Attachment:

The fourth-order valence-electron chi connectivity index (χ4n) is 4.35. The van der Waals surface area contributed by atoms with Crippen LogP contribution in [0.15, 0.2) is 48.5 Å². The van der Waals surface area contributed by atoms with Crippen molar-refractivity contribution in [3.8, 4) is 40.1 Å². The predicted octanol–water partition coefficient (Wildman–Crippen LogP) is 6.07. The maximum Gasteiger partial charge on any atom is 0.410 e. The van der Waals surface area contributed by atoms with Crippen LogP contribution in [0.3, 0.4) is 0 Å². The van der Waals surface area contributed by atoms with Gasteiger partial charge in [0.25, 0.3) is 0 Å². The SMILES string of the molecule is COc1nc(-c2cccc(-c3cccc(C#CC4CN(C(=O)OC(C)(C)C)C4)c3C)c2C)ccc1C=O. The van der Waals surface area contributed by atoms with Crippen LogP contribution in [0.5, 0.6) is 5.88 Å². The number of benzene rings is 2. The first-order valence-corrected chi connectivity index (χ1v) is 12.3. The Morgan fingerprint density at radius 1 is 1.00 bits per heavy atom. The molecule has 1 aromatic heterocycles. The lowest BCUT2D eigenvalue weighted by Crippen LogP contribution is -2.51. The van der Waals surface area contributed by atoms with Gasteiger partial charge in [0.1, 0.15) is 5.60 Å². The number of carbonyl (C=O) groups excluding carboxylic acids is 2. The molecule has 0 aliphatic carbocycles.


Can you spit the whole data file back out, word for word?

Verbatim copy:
The fourth-order valence-electron chi connectivity index (χ4n) is 4.35. The van der Waals surface area contributed by atoms with Crippen LogP contribution in [0.15, 0.2) is 48.5 Å². The van der Waals surface area contributed by atoms with Crippen molar-refractivity contribution in [3.8, 4) is 40.1 Å². The predicted octanol–water partition coefficient (Wildman–Crippen LogP) is 6.07. The maximum Gasteiger partial charge on any atom is 0.410 e. The van der Waals surface area contributed by atoms with Crippen LogP contribution in [0.3, 0.4) is 0 Å². The van der Waals surface area contributed by atoms with Gasteiger partial charge in [0.25, 0.3) is 0 Å². The SMILES string of the molecule is COc1nc(-c2cccc(-c3cccc(C#CC4CN(C(=O)OC(C)(C)C)C4)c3C)c2C)ccc1C=O. The van der Waals surface area contributed by atoms with Crippen LogP contribution in [0.5, 0.6) is 5.88 Å². The number of benzene rings is 2. The first-order valence-corrected chi connectivity index (χ1v) is 12.3. The Morgan fingerprint density at radius 1 is 1.00 bits per heavy atom. The molecule has 1 aromatic heterocycles. The lowest BCUT2D eigenvalue weighted by Crippen LogP contribution is -2.51. The van der Waals surface area contributed by atoms with Gasteiger partial charge in [0.1, 0.15) is 5.60 Å². The number of carbonyl (C=O) groups excluding carboxylic acids is 2. The molecule has 0 aliphatic carbocycles.